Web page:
Comedian Hari Kondabolu has performed on the Late Show with David Letterman, Conan, and Jimmy Kimmel Live. His work explores his experience being raised in Queens, New York by Indian parents. And though his parents have provided him with plenty of comedic gems, Kondabolu does not use Indian accents in his stand-up.

Image of Lisa Hightown-Weidman and her family
Courtesy of Lisa Hightow-Weidman

Lisa Hightow-Weidman grew up with her nose always in a book. She majored in English in college and had aspirations of becoming a writer.

Image of Ken Rudin, the Political Junkie
kenrudinpolitics.com

The U.S. Senate convened early this morning to move forward on the confirmation of Betsy DeVos as Secretary of Education. In a rare move,  Senator Majority Leader Mitch McConnell scheduled the vote to advance the decision for 6:30am. Critics say DeVos lacks any educational experience and is unqualified to serve. DeVos is one of several controversial nominations by President Trump. Host Frank Stasio talks with political junkie Ken Rudin about the confirmation and the latest in political news.

UNC Program in the Humanities

We define ourselves based on our beliefs like conservatism, liberalism, socialism, or capitalism. In the 2016 election, these differing ideologies came to the forefront but these ideas are not as timeless as many believe.
 

Frank Stasio speaks with UNC History Professor Lloyd Kramer about the historical emergence of the ideologies that shape day to day relationships and civic engagement. Kramer gives a seminar at the Friday Center on the influence of Western “Isms” on Thursday Feb. 9.

 

A picture of the Gravy Boys
Christer Berg

Triangle-based Americana band, The Gravy Boys, recently emerged from the recording studio with a fresh batch of songs with influences ranging from pop to bluegrass. Their new tracks are rich and layered, and channel their foot-stomping stage performances.
 

Anb image of protestors at Columbia University
Frank Franklin II / AP Photo

President Trump’s travel ban on immigrants and refugees from seven countries last week left thousands of international students on college campuses feeling uncertain about their futures. Officials at universities in North Carolina continue to reassure international students of their security, but the ban’s effect remains uncertain.

More than 17,000 students currently enrolled in the U.S. are from the countries included in the travel ban, and many university officials worry that the new immigration policy will harm recruitment of international students in the future.

Yazmin Garcia Rico

During his campaign, Donald Trump said he would eliminate the Deferred Action for Childhood Arrivals program. The program, also known as DACA, was put in place in 2012 by the Obama administration. It allows young adults who came to the United States without documentation as children to receive a two-year renewable protection from deportation, a work permit, and a Social Security number.
 

Carolyn Kaster / AP

At a primetime press conference Tuesday evening, President Donald Trump announced appellate court judge Neil Gorsuch as his pick for the Supreme Court. If confirmed, the 49-year-old judge from Colorado would take up the seat left by the death of Justice Antonin Scalia. 

President Trump giving victory speech
By Michael Vadon, via Wikimedia Commons

The first weeks of Donald Trump’s presidency have been marked by a slew of controversial executive orders prompting sweeping policy changes on immigration and healthcare. But what does a Trump presidency show Americans about their perspectives on government, society and their role in the world?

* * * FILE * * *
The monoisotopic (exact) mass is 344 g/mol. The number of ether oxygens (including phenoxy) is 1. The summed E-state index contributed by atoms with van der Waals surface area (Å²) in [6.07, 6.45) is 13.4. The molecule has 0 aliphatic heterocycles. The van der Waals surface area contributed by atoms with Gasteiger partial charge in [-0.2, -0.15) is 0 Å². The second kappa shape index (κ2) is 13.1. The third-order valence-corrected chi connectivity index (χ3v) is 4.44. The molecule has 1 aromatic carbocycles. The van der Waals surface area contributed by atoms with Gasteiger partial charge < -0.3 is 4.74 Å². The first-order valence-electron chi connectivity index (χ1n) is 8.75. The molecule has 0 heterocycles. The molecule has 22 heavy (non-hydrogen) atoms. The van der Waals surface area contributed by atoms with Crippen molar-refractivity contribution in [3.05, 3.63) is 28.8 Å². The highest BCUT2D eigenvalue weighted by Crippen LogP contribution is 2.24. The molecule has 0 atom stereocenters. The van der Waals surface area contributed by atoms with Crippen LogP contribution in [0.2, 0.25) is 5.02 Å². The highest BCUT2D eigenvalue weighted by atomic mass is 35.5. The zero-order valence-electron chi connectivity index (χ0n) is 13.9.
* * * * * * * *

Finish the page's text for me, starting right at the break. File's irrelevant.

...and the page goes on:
An image of the book cover for 'The Blood of Emmett Till'
Simon & Schuster

 In 1955, a group of white men in the Mississippi Delta kidnapped and murdered a young boy named Emmett Till. Till was 14 years old from and was visiting relatives in Mississippi. News of the tragedy spread as Till’s murder helped spark the modern civil rights movement.

Courtesy of Anna Shternshis

More than two million Soviet Jews were killed during the Holocaust, yet their lives and experiences are not well documented in Holocaust history. 


Jose Angel Figueroa

Iris Morales was among the first women to join The Young Lords, a Puerto Rican nationalist group founded in the late 1960s that aimed to fight the colonial status of Puerto Rico in addition to poverty and racial inequality within the United States.

Image of special agent Rosalynde Fenner
Rosalynde Fenner

  Note: This program is a rebroadcast from January 25, 2016.

a windfarm near Elizabeth City
Jay Price / WUNC

ELIZABETH CITY — In the next few days, the last of an array of 104 wind turbines is expected to be hooked into the electrical grid, and North Carolina's largest wind farm — one of the biggest in the nation — will be complete.

Sign at the U.S. Border
Makaristos via Creative Commons

President Donald Trump signed an executive order ordering a wall along the 2,000 mile Mexican border.

He claims Mexico will pay for it, but Mexican president Enrique Pena Nieto says otherwise. He canceled his trip to the U.S. where he was scheduled to meet with President Trump.

Host Frank Stasio talks with KJZZ Mexico City senior field correspondent Jorge Valencia about the latest.

An image of the book cover for 'We Hold These Truths'
Project Z Books

In 2008, writer David Mitchell watched with the rest of the country as Barack Obama became the first African-American elected president. While Mitchell’s friends were optimistic, he was skeptical. He saw the election as a historic movement but was wary of how it would change American politics.
 

An image of jazz vocalist Candice Hoyes
Jessie Obialor

A couple years ago, jazz vocalist Candice Hoyes was looking for a new direction and started digging into the repertoire of her personal hero Duke Ellington.

She started to unearth manuscripts from the National Archives of Ellington compositions that he had written for jazz and classical artists. In her latest album “On a Turquoise Cloud,” Hoyes showcases new recordings of the Ellington manuscripts as she blends her musical origins of jazz and classical training.